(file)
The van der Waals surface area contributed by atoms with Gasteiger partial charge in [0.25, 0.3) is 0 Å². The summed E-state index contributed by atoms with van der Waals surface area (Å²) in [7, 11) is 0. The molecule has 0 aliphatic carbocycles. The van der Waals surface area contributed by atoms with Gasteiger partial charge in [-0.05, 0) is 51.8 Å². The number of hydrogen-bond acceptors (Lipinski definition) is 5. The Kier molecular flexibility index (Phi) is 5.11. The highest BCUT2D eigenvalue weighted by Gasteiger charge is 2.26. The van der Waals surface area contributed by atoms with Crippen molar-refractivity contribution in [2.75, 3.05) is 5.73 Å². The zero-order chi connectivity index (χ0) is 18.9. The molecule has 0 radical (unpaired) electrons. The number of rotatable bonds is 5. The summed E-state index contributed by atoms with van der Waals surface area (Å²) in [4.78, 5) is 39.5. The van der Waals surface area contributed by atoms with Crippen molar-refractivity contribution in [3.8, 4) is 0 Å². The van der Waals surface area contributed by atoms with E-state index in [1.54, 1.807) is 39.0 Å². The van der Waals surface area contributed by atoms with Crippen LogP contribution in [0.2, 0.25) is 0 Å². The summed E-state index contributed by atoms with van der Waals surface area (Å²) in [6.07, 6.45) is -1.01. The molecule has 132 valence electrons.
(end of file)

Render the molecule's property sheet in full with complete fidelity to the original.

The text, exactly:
The van der Waals surface area contributed by atoms with Gasteiger partial charge in [0.25, 0.3) is 0 Å². The summed E-state index contributed by atoms with van der Waals surface area (Å²) in [7, 11) is 0. The molecule has 0 aliphatic carbocycles. The van der Waals surface area contributed by atoms with Gasteiger partial charge in [-0.05, 0) is 51.8 Å². The number of hydrogen-bond acceptors (Lipinski definition) is 5. The Kier molecular flexibility index (Phi) is 5.11. The highest BCUT2D eigenvalue weighted by Gasteiger charge is 2.26. The van der Waals surface area contributed by atoms with Crippen molar-refractivity contribution in [2.75, 3.05) is 5.73 Å². The zero-order chi connectivity index (χ0) is 18.9. The molecule has 0 radical (unpaired) electrons. The number of rotatable bonds is 5. The summed E-state index contributed by atoms with van der Waals surface area (Å²) in [4.78, 5) is 39.5. The van der Waals surface area contributed by atoms with Crippen molar-refractivity contribution in [3.8, 4) is 0 Å². The van der Waals surface area contributed by atoms with E-state index in [1.54, 1.807) is 39.0 Å². The van der Waals surface area contributed by atoms with Crippen LogP contribution in [0.2, 0.25) is 0 Å². The summed E-state index contributed by atoms with van der Waals surface area (Å²) in [6.07, 6.45) is -1.01. The molecule has 132 valence electrons.